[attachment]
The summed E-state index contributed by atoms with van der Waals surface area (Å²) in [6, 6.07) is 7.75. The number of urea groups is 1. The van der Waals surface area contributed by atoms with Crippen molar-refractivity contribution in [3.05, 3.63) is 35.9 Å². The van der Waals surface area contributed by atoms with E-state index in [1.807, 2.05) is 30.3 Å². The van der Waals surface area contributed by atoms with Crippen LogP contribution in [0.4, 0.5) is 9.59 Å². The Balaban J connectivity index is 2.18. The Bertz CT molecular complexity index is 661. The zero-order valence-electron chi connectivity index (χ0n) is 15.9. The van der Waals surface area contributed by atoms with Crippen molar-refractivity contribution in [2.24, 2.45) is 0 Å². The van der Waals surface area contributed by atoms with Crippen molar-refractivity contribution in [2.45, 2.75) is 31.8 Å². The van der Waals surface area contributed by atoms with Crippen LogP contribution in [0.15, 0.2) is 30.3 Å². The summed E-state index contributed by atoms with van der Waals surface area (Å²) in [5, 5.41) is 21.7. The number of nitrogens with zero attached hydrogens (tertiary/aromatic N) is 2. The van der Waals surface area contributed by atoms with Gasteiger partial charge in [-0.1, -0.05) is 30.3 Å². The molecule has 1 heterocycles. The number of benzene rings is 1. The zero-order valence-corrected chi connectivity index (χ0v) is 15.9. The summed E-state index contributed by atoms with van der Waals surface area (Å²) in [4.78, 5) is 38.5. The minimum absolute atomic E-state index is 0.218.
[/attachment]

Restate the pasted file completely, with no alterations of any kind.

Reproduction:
The summed E-state index contributed by atoms with van der Waals surface area (Å²) in [6, 6.07) is 7.75. The number of urea groups is 1. The van der Waals surface area contributed by atoms with Crippen molar-refractivity contribution in [3.05, 3.63) is 35.9 Å². The van der Waals surface area contributed by atoms with E-state index in [1.807, 2.05) is 30.3 Å². The van der Waals surface area contributed by atoms with Crippen LogP contribution in [0.4, 0.5) is 9.59 Å². The Balaban J connectivity index is 2.18. The Bertz CT molecular complexity index is 661. The zero-order valence-electron chi connectivity index (χ0n) is 15.9. The van der Waals surface area contributed by atoms with Crippen molar-refractivity contribution in [2.24, 2.45) is 0 Å². The van der Waals surface area contributed by atoms with Crippen molar-refractivity contribution in [2.45, 2.75) is 31.8 Å². The van der Waals surface area contributed by atoms with Crippen LogP contribution in [0.15, 0.2) is 30.3 Å². The summed E-state index contributed by atoms with van der Waals surface area (Å²) in [5, 5.41) is 21.7. The number of nitrogens with zero attached hydrogens (tertiary/aromatic N) is 2. The van der Waals surface area contributed by atoms with Gasteiger partial charge in [-0.1, -0.05) is 30.3 Å². The molecule has 1 heterocycles. The number of benzene rings is 1. The zero-order valence-corrected chi connectivity index (χ0v) is 15.9. The summed E-state index contributed by atoms with van der Waals surface area (Å²) in [4.78, 5) is 38.5. The minimum absolute atomic E-state index is 0.218.